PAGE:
Here's a question for you: what does that "island of stability" really *MEAN*, in terms of a market in real estate prices? I mean, if a piece of real estate's theoretically ideal price is dependent on a premium over the cost of rent, then can that stability blob MOVE due to a secular sociological change in the accepted premium over rent, and/or due to secular economic changes in the cost of rent?

E.g., why is there a markedly different regime in the period 1915-1945? Especially compared to BOTH the period before AND the period after? What was different about the value of real estate in that time?

An answer to that might prove to be a very interesting clue about something or other.

It may be that the bull in equities is about to end as real estate goes on another bender.

DeleteAs to your question about 1915-1945, I haven't got a good answer, but I've assumed it had something to do with people's preferences between money and real estate. It began too early to ascribe to the Depression, but perhaps the Depression was a manifestation of the mind set of the time.

Maybe the imposition of a temporary income tax in 1914 was enough to scare money out of real estate, until the flood of money unleashed in WW2 changed people's mindset?

I dunno, I'd think 1915-1945 is more a long-wave sociological thing. Maybe it has to do with popularization of the automobile, industrialization of the USA, urbanization, the development of refrigeration and so on?

DeleteOr maybe it's an artefact of something going on in the world, like a change in the US interest rate regime as a result of the end of Sterling as a world reserve currency to the benefit of USD?

Or maybe it's just because there was a recession from 1913-1919, a depression from 1920-1921, then two mild recessions, then a major depression from 1929-1945?

As for predicting a new bull in real estate... yeah, I'll not worry about that til your dots start a new trend away from y=x. For all you know, we might just be building a new island of stability around (130,130). Or the location right now might just be an artefact of the tremendous bull and its subsequent tremendous collapse.

"I hate waiting"

DeleteYou will like these plots as they are closer to Phase Plots rather than lagged plots.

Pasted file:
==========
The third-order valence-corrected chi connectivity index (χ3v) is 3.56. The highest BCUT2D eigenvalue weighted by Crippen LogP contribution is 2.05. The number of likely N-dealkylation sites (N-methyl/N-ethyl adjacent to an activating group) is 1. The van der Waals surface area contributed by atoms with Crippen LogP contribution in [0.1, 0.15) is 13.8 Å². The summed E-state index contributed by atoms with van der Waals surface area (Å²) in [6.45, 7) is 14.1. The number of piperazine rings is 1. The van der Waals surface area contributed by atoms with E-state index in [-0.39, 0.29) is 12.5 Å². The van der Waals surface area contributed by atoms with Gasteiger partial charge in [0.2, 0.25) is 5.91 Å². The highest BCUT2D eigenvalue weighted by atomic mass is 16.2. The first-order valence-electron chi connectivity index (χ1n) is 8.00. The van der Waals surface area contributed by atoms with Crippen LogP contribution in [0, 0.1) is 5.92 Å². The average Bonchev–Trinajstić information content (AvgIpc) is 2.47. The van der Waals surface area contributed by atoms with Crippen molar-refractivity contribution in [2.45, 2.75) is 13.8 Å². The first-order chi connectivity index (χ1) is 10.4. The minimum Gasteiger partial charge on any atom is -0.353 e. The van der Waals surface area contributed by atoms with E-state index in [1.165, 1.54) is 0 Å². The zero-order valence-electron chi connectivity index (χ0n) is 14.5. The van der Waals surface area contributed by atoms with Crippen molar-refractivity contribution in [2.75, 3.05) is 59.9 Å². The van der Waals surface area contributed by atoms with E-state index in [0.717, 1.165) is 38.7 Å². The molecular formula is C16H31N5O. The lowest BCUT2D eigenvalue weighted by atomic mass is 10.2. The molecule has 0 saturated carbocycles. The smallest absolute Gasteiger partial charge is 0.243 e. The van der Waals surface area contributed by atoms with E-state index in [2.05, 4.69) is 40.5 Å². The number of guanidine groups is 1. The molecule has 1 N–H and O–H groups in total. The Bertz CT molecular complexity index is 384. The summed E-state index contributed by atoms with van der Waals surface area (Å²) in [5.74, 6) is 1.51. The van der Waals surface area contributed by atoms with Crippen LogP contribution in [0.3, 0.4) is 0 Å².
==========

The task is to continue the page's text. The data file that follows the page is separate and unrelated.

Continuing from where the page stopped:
ReplyDeletehttp://research.stlouisfed.org/fred2/graph/?g=COU

x-y graph;

Case schiller phase plot.

Y==percent change of Case Schiller index from last year (lag) , aproximately 1/CS*dCS/dt*100 backward difference of 1 year; (CS - (CS last year))/ (CS last year) * 100.

X== Case Schiller index.

Rotates clock wise. %change in price leads price. Circles in cycle and flat line in exponential growth or fall.

House price:

Median Sales Price for New Houses Sold in the United States, Dollars, Not Seasonally Adjusted (MSPNHSUS)

http://research.stlouisfed.org/fred2/graph/?g=COW

Both in time:

http://research.stlouisfed.org/fred2/graph/?g=COZ

Note CS is lower because it aproximates a real measure rather than nominal.

But, the other is a nominal price measure.

Now, how about house price divided by nominal GDP per capita. To make it a real like measure, house price in percapita nominal GDP. That is house price divided by nominal gdp that is divided by (POP) population and adjuseted for billions and thousands by multiplying it by 1M=1B/1K.

http://research.stlouisfed.org/fred2/graph/?g=CP1

http://research.stlouisfed.org/fred2/graph/?g=CP8

Phase Plot of Same.

http://research.stlouisfed.org/fred2/graph/?g=CP6

It usually rotates clockwise. % Change in price leads price.

Here is a plot since 1995:

http://research.stlouisfed.org/fred2/graph/?g=CP9

The latest point is about (5 times gdp per capita, 7%).

Note it must be hard for earnings to keep up with per capita gdp.

Thanks for the plots. I have been too busy lately to keep up with this topic, as I am prepping for a move.

Delete